The order in which you’re required to fulfill the requirements varies by state — some states have you become certified first by passing the exam, and then require you to complete a specific amount of work experience, after which you can become officially licensed. Other states grant certification and licensing at the same time, after you pass the exam and meet the work experience requirement. Be sure to research the specificities of the state in which you wish to become certified and licensed.

In many states, the CPA designation is reserved exclusively for those who’ve received certification in that state. As a result, if you decide to practice in another state, you’re restricted from identifying as a CPA until you’ve obtained a license or certification from the state in question.

Details of the Uniform Certified Public Accountant Examination

Passing the Uniform Certified Public Accountant Examination is a requirement for CPA designation. The exam tests your knowledge of national auditing and accounting standards, the Uniform Commercial Code, and the Internal Revenue Code.  The test takes 14-hours and 60 percent of the content is dedicated to multiple-choice questions, with the rest of the test comprised of questions about a series of condensed case studies (simulations) designed to measure your analysis, judgment, communication, and research skills. Topics covered include

  • Auditing and attestation
  • Financial accounting and reporting
  • Regulation
  • Business environment and concepts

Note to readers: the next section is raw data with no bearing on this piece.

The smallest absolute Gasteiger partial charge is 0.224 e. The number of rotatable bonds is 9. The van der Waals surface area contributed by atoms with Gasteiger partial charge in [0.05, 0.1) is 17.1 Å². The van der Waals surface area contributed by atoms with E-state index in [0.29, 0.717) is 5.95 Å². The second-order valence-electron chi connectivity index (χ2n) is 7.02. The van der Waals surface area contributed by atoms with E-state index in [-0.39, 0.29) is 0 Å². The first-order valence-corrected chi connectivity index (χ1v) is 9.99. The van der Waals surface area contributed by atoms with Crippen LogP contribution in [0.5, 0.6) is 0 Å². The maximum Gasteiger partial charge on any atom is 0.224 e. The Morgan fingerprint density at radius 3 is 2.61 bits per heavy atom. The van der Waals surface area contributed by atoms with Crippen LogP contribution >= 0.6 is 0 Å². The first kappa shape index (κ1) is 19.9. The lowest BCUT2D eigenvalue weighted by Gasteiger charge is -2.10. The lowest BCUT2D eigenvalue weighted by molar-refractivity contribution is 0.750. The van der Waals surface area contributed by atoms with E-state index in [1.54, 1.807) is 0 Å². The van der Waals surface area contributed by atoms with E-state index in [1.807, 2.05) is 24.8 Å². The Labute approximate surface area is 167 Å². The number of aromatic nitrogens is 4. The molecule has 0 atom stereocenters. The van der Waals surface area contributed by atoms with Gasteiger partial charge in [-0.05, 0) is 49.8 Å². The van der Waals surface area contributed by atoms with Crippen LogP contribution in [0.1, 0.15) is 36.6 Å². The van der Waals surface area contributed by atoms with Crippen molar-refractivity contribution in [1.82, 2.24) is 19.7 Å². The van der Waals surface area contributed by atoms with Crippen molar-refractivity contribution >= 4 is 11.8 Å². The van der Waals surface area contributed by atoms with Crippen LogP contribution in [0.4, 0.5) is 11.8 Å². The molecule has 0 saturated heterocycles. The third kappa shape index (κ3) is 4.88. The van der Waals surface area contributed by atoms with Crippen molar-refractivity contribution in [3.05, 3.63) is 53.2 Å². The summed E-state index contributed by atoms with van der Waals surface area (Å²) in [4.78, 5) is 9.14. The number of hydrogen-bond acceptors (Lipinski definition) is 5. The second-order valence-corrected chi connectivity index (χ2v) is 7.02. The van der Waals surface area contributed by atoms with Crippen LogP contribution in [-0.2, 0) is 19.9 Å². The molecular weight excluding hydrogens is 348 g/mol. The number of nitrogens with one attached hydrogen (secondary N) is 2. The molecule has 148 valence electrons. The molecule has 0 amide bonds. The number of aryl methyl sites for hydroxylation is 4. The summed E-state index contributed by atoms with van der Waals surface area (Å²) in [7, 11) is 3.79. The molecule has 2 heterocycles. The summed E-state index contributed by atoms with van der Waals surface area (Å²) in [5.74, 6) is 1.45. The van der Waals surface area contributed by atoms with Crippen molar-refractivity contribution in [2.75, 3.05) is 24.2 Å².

As of 2011, the fee to sit for all four sections of the exam is typically between $550 and $850, depending on the state. 

If you’ve already taken a section of the Uniform CPA Exam, you’re considered to be a reexamination applicant, which means that you face a simpler registration process than first-time candidates and a decreased examination fee.

Maintaining the Certified Public Accountant Designation

CPAs are required to take continuing education courses — generally amounting to 120 hours of continuing education every three years, with a minimum of 20 hours completed each year. This requirement can be met through

  • Attending a live seminar
  • Viewing a webcast seminar 
  • Self-study using textbooks, videos, or online courses

If you choose to meet the continuing education requirement through self-study, please note that you need to pass a test in order to receive credit.

In most U.S. states, if you’ve passed the Uniform Certified Public Accountant Examination but haven’t fulfilled the work experience or completed the continuing professional education requirements, you’re permitted the designation CPA Inactive, but can’t identify as an actual CPA.

Governing Board Information

CPA status is granted by individual state boards, not by the American Institute of Certified Public Accountants (AICPA), though the AICPA does serve as a regulatory entity for CPAs. CPAs can choose to join the AICPA, which requires that applicants hold a valid CPA certificate or license.

The AICPA can be reached at

The American Institute of Certified Public Accountants (AICPA)
1211 Avenue of the Americas
New York, NY 10036
212.596.6200
www.aicpa.org

In addition, CPAs have the option of joining their local state association or professional society, membership of which include considerable discounts on continuing education seminars and a wealth of informational resources pertinent to CPAs.

Membership to a state or national CPA organization can allow for additional confidence from clients and employers, who know that all members of these groups adhere to a professional code of conduct consistent with being an ethical and trustworthy CPA.

Don’t think that you’re restricted to joining only one state’s CPA society — many CPAs who live near state borders are members of multiple states’ CPA societies.